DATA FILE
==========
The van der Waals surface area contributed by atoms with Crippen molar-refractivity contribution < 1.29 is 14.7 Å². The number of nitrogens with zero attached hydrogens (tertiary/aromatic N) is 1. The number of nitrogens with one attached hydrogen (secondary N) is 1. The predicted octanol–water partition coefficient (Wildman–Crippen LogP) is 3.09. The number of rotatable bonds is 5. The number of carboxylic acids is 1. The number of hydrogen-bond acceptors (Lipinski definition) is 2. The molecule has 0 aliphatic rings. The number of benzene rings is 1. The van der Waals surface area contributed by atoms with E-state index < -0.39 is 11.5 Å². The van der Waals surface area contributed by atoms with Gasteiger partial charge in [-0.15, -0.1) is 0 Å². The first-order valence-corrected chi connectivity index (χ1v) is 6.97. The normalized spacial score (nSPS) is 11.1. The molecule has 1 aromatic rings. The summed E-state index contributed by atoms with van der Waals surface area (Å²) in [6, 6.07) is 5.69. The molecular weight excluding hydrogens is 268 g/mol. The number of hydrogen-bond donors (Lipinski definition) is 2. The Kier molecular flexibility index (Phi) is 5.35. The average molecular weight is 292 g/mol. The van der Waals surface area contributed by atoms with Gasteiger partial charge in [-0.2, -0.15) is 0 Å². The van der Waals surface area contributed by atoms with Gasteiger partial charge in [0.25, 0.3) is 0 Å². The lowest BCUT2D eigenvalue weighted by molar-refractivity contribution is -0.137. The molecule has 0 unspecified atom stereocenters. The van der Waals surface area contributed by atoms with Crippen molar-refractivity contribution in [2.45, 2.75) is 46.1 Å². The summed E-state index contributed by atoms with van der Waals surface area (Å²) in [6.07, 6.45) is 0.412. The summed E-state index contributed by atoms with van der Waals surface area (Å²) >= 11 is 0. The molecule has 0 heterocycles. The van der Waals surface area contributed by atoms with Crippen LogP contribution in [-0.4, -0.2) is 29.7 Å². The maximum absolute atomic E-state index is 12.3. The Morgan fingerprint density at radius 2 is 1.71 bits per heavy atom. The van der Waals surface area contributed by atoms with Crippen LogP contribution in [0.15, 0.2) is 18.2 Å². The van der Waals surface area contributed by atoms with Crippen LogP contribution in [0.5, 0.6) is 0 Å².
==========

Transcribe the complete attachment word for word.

The van der Waals surface area contributed by atoms with Crippen molar-refractivity contribution < 1.29 is 14.7 Å². The number of nitrogens with zero attached hydrogens (tertiary/aromatic N) is 1. The number of nitrogens with one attached hydrogen (secondary N) is 1. The predicted octanol–water partition coefficient (Wildman–Crippen LogP) is 3.09. The number of rotatable bonds is 5. The number of carboxylic acids is 1. The number of hydrogen-bond acceptors (Lipinski definition) is 2. The molecule has 0 aliphatic rings. The number of benzene rings is 1. The van der Waals surface area contributed by atoms with E-state index < -0.39 is 11.5 Å². The van der Waals surface area contributed by atoms with Gasteiger partial charge in [-0.15, -0.1) is 0 Å². The first-order valence-corrected chi connectivity index (χ1v) is 6.97. The normalized spacial score (nSPS) is 11.1. The molecule has 1 aromatic rings. The summed E-state index contributed by atoms with van der Waals surface area (Å²) in [6, 6.07) is 5.69. The molecular weight excluding hydrogens is 268 g/mol. The number of hydrogen-bond donors (Lipinski definition) is 2. The Kier molecular flexibility index (Phi) is 5.35. The average molecular weight is 292 g/mol. The van der Waals surface area contributed by atoms with Gasteiger partial charge in [-0.2, -0.15) is 0 Å². The van der Waals surface area contributed by atoms with Gasteiger partial charge in [0.25, 0.3) is 0 Å². The lowest BCUT2D eigenvalue weighted by molar-refractivity contribution is -0.137. The molecule has 0 unspecified atom stereocenters. The van der Waals surface area contributed by atoms with Crippen molar-refractivity contribution in [2.45, 2.75) is 46.1 Å². The summed E-state index contributed by atoms with van der Waals surface area (Å²) in [6.07, 6.45) is 0.412. The summed E-state index contributed by atoms with van der Waals surface area (Å²) >= 11 is 0. The molecule has 0 heterocycles. The van der Waals surface area contributed by atoms with Crippen LogP contribution in [-0.4, -0.2) is 29.7 Å². The maximum absolute atomic E-state index is 12.3. The Morgan fingerprint density at radius 2 is 1.71 bits per heavy atom. The van der Waals surface area contributed by atoms with Crippen LogP contribution in [0.15, 0.2) is 18.2 Å². The van der Waals surface area contributed by atoms with Crippen LogP contribution in [0.5, 0.6) is 0 Å².